Shrier incorrectly uses this statistic to claim that trans youth shouldn't be offered gender-affirming medical interventions because most will change their minds and later regret their decision. The studies Shrier refers to used an old diagnosis of “gender identity disorder,” not the DSM-5 diagnosis of gender dysphoria.

The reason this is a problem is that one could meet this diagnosis without being transgender. The old criteria largely focused on gender expression (think a tomboy or a cisgender boy who likes “feminine” toys). Those kids aren’t transgender, so it’s not surprising that most of them weren’t transgender at follow-up. This problem with the “gender identity disorder” diagnosis from the DSM-IV was fixed for the DSM-5.

Furthermore, those studies were of very young prepubertal children. Under the current medical consensus, gender-affirming medical interventions are not offered to prepubertal youth. They are only offered after youth have reached adolescence. Once youth reach adolescence, it’s rare for transgender youth to later decide they are cisgender.

Shrier claims that a large number of kids who say they are transgender are actually LGB and afraid to say so because transgender identity carries less stigma than being LGB. Actual data suggest otherwise.

In one of her major arguments about how she thinks transgender youth aren't really transgender, Shrier writes about a teenager named Riley who told her that, due to contemporary social pressures, adolescents today can’t come out as LGB and need to come out as transgender instead to be accepted.

She argues that these kids aren't really transgender but rather just afraid to tell people they are LGB, so they choose to transition. This is complete nonsense. A recent large study by GLSEN found that transgender students experience more hostility at school than LGB students. The same study found that nearly 1 in 4 transgender kids needed to change schools because they were harassed for being transgender. Data from The Centers for Disease Control and Prevention show that adolescents are far more likely to self-identify as lesbian, gay, or bisexual (10.5 percent) than transgender (1.8 percent).

Shrier states there is evidence that providing adolescents with puberty blockers makes them more likely to continue to identify as transgender. That’s false.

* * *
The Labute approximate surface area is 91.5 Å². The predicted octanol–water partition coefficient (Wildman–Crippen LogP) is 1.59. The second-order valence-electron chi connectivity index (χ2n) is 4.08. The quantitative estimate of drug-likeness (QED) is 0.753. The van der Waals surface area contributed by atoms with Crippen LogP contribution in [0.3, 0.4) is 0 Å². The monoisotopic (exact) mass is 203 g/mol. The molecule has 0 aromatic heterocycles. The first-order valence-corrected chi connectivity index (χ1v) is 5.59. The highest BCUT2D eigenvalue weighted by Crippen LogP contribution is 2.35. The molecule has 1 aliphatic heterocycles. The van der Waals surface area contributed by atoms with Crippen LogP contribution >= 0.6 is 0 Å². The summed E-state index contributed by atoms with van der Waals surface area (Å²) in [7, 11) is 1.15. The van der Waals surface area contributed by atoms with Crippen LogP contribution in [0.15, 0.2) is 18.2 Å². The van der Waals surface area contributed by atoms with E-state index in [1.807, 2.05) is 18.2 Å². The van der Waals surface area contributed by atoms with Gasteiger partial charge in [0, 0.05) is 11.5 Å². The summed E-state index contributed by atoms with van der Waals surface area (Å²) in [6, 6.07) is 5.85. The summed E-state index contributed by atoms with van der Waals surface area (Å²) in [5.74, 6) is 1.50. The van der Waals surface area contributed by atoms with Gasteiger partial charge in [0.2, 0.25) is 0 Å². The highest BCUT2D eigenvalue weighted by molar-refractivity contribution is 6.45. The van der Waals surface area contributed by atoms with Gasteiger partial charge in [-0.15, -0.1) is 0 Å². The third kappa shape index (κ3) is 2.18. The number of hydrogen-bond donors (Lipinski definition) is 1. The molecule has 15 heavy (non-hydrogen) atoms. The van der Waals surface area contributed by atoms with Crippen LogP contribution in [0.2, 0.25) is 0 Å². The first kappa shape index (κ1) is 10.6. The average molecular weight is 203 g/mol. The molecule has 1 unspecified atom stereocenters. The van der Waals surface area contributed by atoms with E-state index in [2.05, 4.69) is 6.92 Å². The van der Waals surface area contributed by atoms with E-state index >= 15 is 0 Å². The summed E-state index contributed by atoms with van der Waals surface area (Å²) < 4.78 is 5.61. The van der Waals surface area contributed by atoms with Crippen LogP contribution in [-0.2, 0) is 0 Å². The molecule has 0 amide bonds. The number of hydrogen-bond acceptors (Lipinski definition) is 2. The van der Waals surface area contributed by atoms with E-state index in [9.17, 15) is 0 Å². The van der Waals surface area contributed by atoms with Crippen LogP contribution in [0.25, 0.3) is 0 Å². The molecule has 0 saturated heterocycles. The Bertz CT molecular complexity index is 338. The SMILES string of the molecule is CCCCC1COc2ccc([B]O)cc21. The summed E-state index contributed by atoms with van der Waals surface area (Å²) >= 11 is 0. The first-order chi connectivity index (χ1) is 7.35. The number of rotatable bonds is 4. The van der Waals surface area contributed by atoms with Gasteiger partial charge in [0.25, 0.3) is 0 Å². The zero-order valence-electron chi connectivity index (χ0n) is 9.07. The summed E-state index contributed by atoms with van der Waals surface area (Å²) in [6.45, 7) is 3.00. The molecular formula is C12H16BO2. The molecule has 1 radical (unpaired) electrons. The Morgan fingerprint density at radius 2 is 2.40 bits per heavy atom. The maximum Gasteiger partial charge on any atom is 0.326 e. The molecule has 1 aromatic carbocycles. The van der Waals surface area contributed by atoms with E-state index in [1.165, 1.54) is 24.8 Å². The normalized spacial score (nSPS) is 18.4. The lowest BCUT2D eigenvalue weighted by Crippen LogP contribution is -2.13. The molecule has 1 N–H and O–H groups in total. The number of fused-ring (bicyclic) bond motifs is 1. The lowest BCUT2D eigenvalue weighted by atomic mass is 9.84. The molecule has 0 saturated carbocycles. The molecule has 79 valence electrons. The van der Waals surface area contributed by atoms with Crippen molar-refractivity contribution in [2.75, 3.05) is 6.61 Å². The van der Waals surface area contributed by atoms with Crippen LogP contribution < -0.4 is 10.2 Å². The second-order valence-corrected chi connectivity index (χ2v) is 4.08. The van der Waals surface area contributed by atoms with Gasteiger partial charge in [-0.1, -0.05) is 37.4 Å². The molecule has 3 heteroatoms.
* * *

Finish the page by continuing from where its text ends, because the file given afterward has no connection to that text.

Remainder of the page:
Shrier dedicates much of the book to arguing that we shouldn't allow transgender youth to access pubertal suppression because she believes it makes them more likely to "persist" in their gender identity.

First off, it’s inappropriate to suggest that being transgender is a bad outcome. However, Shrier also simply misunderstands the scientific literature. She notes that only 1.9 percent of adolescents who started pubertal suppression in a large study in The Netherlands did not proceed to gender-affirming hormones (i.e., estrogen or testosterone). This is not because pubertal suppression made them identify more strongly as transgender. Rather, it is a result of the strict guidelines followed in the Netherlands before an adolescent is considered eligible for pubertal suppression: six months of attending a specialized gender clinic and undergoing rigorous assessment.

Shrier ignores all of the data showing that gender-affirming medical care results in improved mental health outcomes for transgender youth.

Though Shrier is quick to provide anecdotes from teenagers like "Riley" and stories from estranged parents as evidence, she is relatively less interested in the peer-reviewed scientific research that shows the benefits of gender-affirming medical care for transgender adolescents. I've listed several in the references for those interested in reading more.

In summary, physicians from The American Academy of Pediatrics and The Endocrine Society have issued clear guidelines regarding how to best support transgender youth. I encourage readers to rely on trustworthy sources such as these rather than books like Irreversible Damage. Transgender youth deserve for the public to have accurate information on how to best support them.

References

De Vries, A. L., McGuire, J. K., Steensma, T. D., Wagenaar, E. C., Doreleijers, T. A., & Cohen-Kettenis, P. T. (2014). Young adult psychological outcome after puberty suppression and gender reassignment. Pediatrics, 134(4), 696-704.

Costa, R., Dunsford, M., Skagerberg, E., Holt, V., Carmichael, P., & Colizzi, M. (2015). Psychological support, puberty suppression, and psychosocial functioning in adolescents with gender dysphoria. The journal of sexual medicine, 12(11), 2206-2214.

Turban, J. L., King, D., Carswell, J. M., & Keuroghlian, A. S. (2020). Pubertal suppression for transgender youth and risk of suicidal ideation. Pediatrics, 145(2).

van der Miesen, A. I., Steensma, T. D., de Vries, A. L., Bos, H., & Popma, A. (2020). Psychological functioning in transgender adolescents before and after gender-affirmative care compared with cisgender general population peers. Journal of Adolescent Health.

Achille, C., Taggart, T., Eaton, N. R., Osipoff, J., Tafuri, K., Lane, A., & Wilson, T. A. (2020). Longitudinal impact of gender-affirming endocrine intervention on the mental health and well-being of transgender youths: preliminary results. International Journal of Pediatric Endocrinology, 2020(1), 1-5.

Allen LR, Watson LB, Egan AM, Moser CN. Well-being and suicidality among transgender youth after gender-affirming hormones. Clinical Practice in Pediatric Psychology. 2019;7(3):302.

Kuper LE, Stewart S, Preston S, Lau M, Lopez X. Body Dissatisfaction and Mental Health Outcomes of Youth on Gender-Affirming Hormone Therapy. Pediatrics. 2020;145(4).

advertisement